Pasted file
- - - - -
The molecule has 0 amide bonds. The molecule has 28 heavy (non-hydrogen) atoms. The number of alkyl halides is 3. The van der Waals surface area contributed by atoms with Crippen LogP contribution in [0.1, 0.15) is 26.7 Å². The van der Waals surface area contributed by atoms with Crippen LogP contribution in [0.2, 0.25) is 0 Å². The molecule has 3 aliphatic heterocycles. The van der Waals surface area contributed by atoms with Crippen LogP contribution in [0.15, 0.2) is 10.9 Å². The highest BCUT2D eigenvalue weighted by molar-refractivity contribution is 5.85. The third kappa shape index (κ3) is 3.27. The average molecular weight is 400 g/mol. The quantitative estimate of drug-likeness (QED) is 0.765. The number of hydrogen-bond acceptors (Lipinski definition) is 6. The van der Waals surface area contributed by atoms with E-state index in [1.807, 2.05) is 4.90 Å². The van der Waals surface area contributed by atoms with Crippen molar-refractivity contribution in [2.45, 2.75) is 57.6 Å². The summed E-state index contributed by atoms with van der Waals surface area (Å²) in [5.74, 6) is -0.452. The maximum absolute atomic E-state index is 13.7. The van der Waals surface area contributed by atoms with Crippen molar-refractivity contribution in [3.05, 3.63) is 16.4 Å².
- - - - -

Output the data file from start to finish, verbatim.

The molecule has 0 amide bonds. The molecule has 28 heavy (non-hydrogen) atoms. The number of alkyl halides is 3. The van der Waals surface area contributed by atoms with Crippen LogP contribution in [0.1, 0.15) is 26.7 Å². The van der Waals surface area contributed by atoms with Crippen LogP contribution in [0.2, 0.25) is 0 Å². The molecule has 3 aliphatic heterocycles. The van der Waals surface area contributed by atoms with Crippen LogP contribution in [0.15, 0.2) is 10.9 Å². The highest BCUT2D eigenvalue weighted by molar-refractivity contribution is 5.85. The third kappa shape index (κ3) is 3.27. The average molecular weight is 400 g/mol. The quantitative estimate of drug-likeness (QED) is 0.765. The number of hydrogen-bond acceptors (Lipinski definition) is 6. The van der Waals surface area contributed by atoms with E-state index in [1.807, 2.05) is 4.90 Å². The van der Waals surface area contributed by atoms with Crippen molar-refractivity contribution in [2.45, 2.75) is 57.6 Å². The summed E-state index contributed by atoms with van der Waals surface area (Å²) in [5.74, 6) is -0.452. The maximum absolute atomic E-state index is 13.7. The van der Waals surface area contributed by atoms with Crippen molar-refractivity contribution in [3.05, 3.63) is 16.4 Å².